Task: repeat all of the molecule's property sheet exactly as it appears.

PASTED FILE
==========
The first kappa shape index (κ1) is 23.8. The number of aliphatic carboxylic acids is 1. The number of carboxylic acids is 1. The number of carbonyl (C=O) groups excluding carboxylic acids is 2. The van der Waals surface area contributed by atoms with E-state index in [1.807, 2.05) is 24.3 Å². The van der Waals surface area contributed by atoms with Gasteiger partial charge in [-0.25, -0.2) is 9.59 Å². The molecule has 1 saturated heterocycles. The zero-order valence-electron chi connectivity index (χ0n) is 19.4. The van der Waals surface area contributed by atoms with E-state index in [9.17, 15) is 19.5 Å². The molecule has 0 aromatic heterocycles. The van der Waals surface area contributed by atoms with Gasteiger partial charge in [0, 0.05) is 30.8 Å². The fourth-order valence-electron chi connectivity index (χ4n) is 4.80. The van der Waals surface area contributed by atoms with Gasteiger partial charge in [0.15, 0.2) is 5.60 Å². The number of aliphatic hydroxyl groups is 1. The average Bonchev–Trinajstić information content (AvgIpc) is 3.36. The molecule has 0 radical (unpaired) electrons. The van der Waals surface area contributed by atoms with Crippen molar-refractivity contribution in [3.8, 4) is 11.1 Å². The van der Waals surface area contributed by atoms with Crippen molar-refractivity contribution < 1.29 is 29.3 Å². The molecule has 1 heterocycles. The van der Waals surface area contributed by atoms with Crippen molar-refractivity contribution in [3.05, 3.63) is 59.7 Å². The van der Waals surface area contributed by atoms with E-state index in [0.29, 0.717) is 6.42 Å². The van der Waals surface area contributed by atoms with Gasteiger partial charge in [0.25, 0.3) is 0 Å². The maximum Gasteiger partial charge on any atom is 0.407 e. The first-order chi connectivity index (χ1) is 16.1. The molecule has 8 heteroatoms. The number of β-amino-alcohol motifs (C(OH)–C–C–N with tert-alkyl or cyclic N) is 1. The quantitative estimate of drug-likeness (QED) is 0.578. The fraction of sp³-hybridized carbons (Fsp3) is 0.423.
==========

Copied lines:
The first kappa shape index (κ1) is 23.8. The number of aliphatic carboxylic acids is 1. The number of carboxylic acids is 1. The number of carbonyl (C=O) groups excluding carboxylic acids is 2. The van der Waals surface area contributed by atoms with E-state index in [1.807, 2.05) is 24.3 Å². The van der Waals surface area contributed by atoms with Gasteiger partial charge in [-0.25, -0.2) is 9.59 Å². The molecule has 1 saturated heterocycles. The zero-order valence-electron chi connectivity index (χ0n) is 19.4. The van der Waals surface area contributed by atoms with E-state index in [9.17, 15) is 19.5 Å². The molecule has 0 aromatic heterocycles. The van der Waals surface area contributed by atoms with Gasteiger partial charge in [0, 0.05) is 30.8 Å². The fourth-order valence-electron chi connectivity index (χ4n) is 4.80. The van der Waals surface area contributed by atoms with Gasteiger partial charge in [0.15, 0.2) is 5.60 Å². The number of aliphatic hydroxyl groups is 1. The average Bonchev–Trinajstić information content (AvgIpc) is 3.36. The molecule has 0 radical (unpaired) electrons. The van der Waals surface area contributed by atoms with Crippen molar-refractivity contribution in [3.8, 4) is 11.1 Å². The van der Waals surface area contributed by atoms with Crippen molar-refractivity contribution < 1.29 is 29.3 Å². The molecule has 1 heterocycles. The van der Waals surface area contributed by atoms with Crippen molar-refractivity contribution in [3.05, 3.63) is 59.7 Å². The van der Waals surface area contributed by atoms with E-state index in [0.29, 0.717) is 6.42 Å². The van der Waals surface area contributed by atoms with Gasteiger partial charge in [0.25, 0.3) is 0 Å². The maximum Gasteiger partial charge on any atom is 0.407 e. The first-order chi connectivity index (χ1) is 16.1. The molecule has 8 heteroatoms. The number of β-amino-alcohol motifs (C(OH)–C–C–N with tert-alkyl or cyclic N) is 1. The quantitative estimate of drug-likeness (QED) is 0.578. The fraction of sp³-hybridized carbons (Fsp3) is 0.423.